Energizer Inductive Charger Review
When it comes to charging our devices, nothing has really changed in that aspect since the cell phone started to gain prominence amongst people. Generally, all you have to do is simply use the accompanying wall charger packaged along with your handset, and voila, instant charging! However, the Energizer Inductive Charger is one of those new devices that are trying to change the way we do things since it takes the pain of having to manage all those cables and pesky different chargers for our devices. And honestly, who doesn’t want the charging process to be more streamlined than it already is? Inside the packaging, we find the inductive charging base, wall charger, instructions, and purchased separately are the Qi compatible cases.
Although it’s not the first time we’re seeing this, especially when the Palm Pre and its Touchstone gave some prominence to the idea, the Energizer Inductive Charger is based on Qi Technology and aims to be the next-generation charging solution for many devices. Naturally, it’s attempting to become the universal charging technology of the future, and rightfully so, it literally takes out the hassle in managing all those various cables and wall chargers. Moreover, you have that cool factor attached to it since you basically slap your Qi compatible device (with a special cover/case on) right on the base to get it to start charging.
More than capable of accommodating the largest of smartphones out there, the charging pad offers two stations for you to charge your devices. Additionally, the two LEDs above each station will illuminate in a neon blue color to indicate that it’s actively charging the device. And even though the charging pad slopes down at an angle, devices remain intact at their position without sliding or moving around at all. On the back, we find its proprietary charging port and a useful standard USB port, which still allows you to charge other devices normally as well.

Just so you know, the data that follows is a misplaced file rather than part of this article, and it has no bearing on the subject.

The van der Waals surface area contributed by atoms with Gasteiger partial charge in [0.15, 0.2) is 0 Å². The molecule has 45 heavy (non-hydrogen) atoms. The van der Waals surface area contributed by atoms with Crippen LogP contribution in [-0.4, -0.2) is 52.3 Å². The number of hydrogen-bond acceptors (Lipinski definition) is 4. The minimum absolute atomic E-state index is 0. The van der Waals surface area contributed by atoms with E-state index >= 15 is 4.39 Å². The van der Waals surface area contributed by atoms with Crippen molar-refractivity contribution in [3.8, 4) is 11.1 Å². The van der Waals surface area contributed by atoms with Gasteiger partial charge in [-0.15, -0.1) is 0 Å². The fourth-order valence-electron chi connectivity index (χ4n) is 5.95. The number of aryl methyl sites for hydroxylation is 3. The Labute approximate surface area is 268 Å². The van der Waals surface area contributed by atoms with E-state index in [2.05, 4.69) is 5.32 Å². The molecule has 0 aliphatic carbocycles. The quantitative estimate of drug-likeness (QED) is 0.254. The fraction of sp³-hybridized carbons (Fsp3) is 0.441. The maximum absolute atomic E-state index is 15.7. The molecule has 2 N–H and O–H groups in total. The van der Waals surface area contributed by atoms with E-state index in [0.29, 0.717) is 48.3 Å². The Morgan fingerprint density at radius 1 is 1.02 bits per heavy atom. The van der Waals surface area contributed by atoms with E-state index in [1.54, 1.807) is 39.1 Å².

We managed to check out the Energizer Qi compatible case for the iPhone 4, which does add just a bit of size to the device – but nothing to make it feel overly bulky. It does add a little bit of protection too, since it’s constructed out of this rubbery tough plastic material that keeps it clean looking. Furthermore, there are cutouts for the camera, speaker, and microphone, while the top and some of the sides are left exposed to allow quick access to some of its buttons and easy removal from the case. However, there is no way to sync the handset with your computer since there is no connection port of some sort integrated into the case. Meaning, you’ll need to remove it from the case in order to connect it with a computer.
With other devices though, like the BlackBerry Curve 8900, it relies on a simple back cover attachment that’s less obtrusive looking than the iPhone 4 case. Strangely enough, Energizer only produces Qi compatible sleeves/cases for the iPhone 4, 3GS, and BlackBerry Curve 8900, which retail on the average at $30. Despite only catering to those particular three models, you can still use the charging pad with other Qi compatible cases made by other manufacturers.
While we don't see having a permanently installed back cover as too big of an issue (it wouldn't take away too much from the appeal of the handset), it's obvious that not too many people would agree on constantly having a bulky case on. For those users remains the inconvenience of having to put their handset in the case each time they are to place it on the charging pad.
2. Energizer (unregistered)
Hey everyone, I'm an official rep from Energizer. I just wanted to let you know the Qi standard for wireless, inductive charging is catching on. In fact, since this article was posted in May, Qi-compatible battery covers have arrived for the LG Revolution, HTC Thunderbolt and Samsung Droid Charge. Each will work with the Energizer Inductive Charger. More info can be found here:http://energizer.com/inductive and here:
3. iphone apps developer (unregistered)
Inductive charging uses the electromagnetic field to transfer energy between two objects. A charging station sends energy through inductive coupling to an electrical device, which stores the energy in the batteries. Because there is a small gap between the two coils, inductive charging is one kind of short-distance wireless energy transfer. Inductive charging carries a far lower risk of electrical shock, when compared with conductive charging, because there are no exposed conductors. The ability to fully enclose the charging connection also makes the approach attractive where water impermeability is required.
iphone apps developer